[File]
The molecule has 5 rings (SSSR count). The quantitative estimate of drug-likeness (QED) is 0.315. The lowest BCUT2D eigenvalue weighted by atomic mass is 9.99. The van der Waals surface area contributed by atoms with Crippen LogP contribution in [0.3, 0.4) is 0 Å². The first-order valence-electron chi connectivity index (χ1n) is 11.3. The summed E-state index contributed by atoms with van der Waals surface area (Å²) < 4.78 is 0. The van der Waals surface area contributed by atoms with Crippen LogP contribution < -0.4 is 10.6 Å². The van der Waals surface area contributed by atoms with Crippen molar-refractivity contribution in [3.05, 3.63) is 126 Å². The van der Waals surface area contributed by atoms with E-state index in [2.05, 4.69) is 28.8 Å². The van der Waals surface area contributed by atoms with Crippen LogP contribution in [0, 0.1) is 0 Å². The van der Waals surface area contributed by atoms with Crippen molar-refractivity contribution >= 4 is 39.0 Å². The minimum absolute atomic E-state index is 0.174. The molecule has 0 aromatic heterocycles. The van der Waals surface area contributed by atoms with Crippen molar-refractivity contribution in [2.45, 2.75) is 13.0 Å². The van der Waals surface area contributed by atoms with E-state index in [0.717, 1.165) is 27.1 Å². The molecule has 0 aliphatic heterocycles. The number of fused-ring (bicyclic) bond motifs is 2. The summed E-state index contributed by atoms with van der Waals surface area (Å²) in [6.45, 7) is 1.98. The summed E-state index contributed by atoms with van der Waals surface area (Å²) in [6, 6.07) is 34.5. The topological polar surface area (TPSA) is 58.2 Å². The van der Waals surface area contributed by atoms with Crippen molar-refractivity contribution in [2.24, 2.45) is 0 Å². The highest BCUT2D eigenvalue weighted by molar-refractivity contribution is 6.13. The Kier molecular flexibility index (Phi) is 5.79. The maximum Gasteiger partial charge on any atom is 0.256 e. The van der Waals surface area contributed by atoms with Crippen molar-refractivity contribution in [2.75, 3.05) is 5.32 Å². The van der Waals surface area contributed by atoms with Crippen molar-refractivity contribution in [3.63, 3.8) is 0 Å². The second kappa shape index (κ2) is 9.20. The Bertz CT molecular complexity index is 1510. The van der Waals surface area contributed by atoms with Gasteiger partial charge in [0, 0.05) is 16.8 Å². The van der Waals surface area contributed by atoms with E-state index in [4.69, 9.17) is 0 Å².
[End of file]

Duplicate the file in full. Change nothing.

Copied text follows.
The molecule has 5 rings (SSSR count). The quantitative estimate of drug-likeness (QED) is 0.315. The lowest BCUT2D eigenvalue weighted by atomic mass is 9.99. The van der Waals surface area contributed by atoms with Crippen LogP contribution in [0.3, 0.4) is 0 Å². The first-order valence-electron chi connectivity index (χ1n) is 11.3. The summed E-state index contributed by atoms with van der Waals surface area (Å²) < 4.78 is 0. The van der Waals surface area contributed by atoms with Crippen LogP contribution < -0.4 is 10.6 Å². The van der Waals surface area contributed by atoms with Crippen molar-refractivity contribution in [3.05, 3.63) is 126 Å². The van der Waals surface area contributed by atoms with E-state index in [2.05, 4.69) is 28.8 Å². The van der Waals surface area contributed by atoms with Crippen LogP contribution in [0, 0.1) is 0 Å². The van der Waals surface area contributed by atoms with Crippen molar-refractivity contribution >= 4 is 39.0 Å². The minimum absolute atomic E-state index is 0.174. The molecule has 0 aromatic heterocycles. The van der Waals surface area contributed by atoms with Crippen molar-refractivity contribution in [2.45, 2.75) is 13.0 Å². The van der Waals surface area contributed by atoms with E-state index in [0.717, 1.165) is 27.1 Å². The molecule has 0 aliphatic heterocycles. The number of fused-ring (bicyclic) bond motifs is 2. The summed E-state index contributed by atoms with van der Waals surface area (Å²) in [6.45, 7) is 1.98. The summed E-state index contributed by atoms with van der Waals surface area (Å²) in [6, 6.07) is 34.5. The topological polar surface area (TPSA) is 58.2 Å². The van der Waals surface area contributed by atoms with Crippen molar-refractivity contribution in [2.24, 2.45) is 0 Å². The highest BCUT2D eigenvalue weighted by molar-refractivity contribution is 6.13. The Kier molecular flexibility index (Phi) is 5.79. The maximum Gasteiger partial charge on any atom is 0.256 e. The van der Waals surface area contributed by atoms with Crippen molar-refractivity contribution in [2.75, 3.05) is 5.32 Å². The van der Waals surface area contributed by atoms with Crippen molar-refractivity contribution in [3.63, 3.8) is 0 Å². The second kappa shape index (κ2) is 9.20. The Bertz CT molecular complexity index is 1510. The van der Waals surface area contributed by atoms with Gasteiger partial charge in [0, 0.05) is 16.8 Å². The van der Waals surface area contributed by atoms with E-state index in [4.69, 9.17) is 0 Å².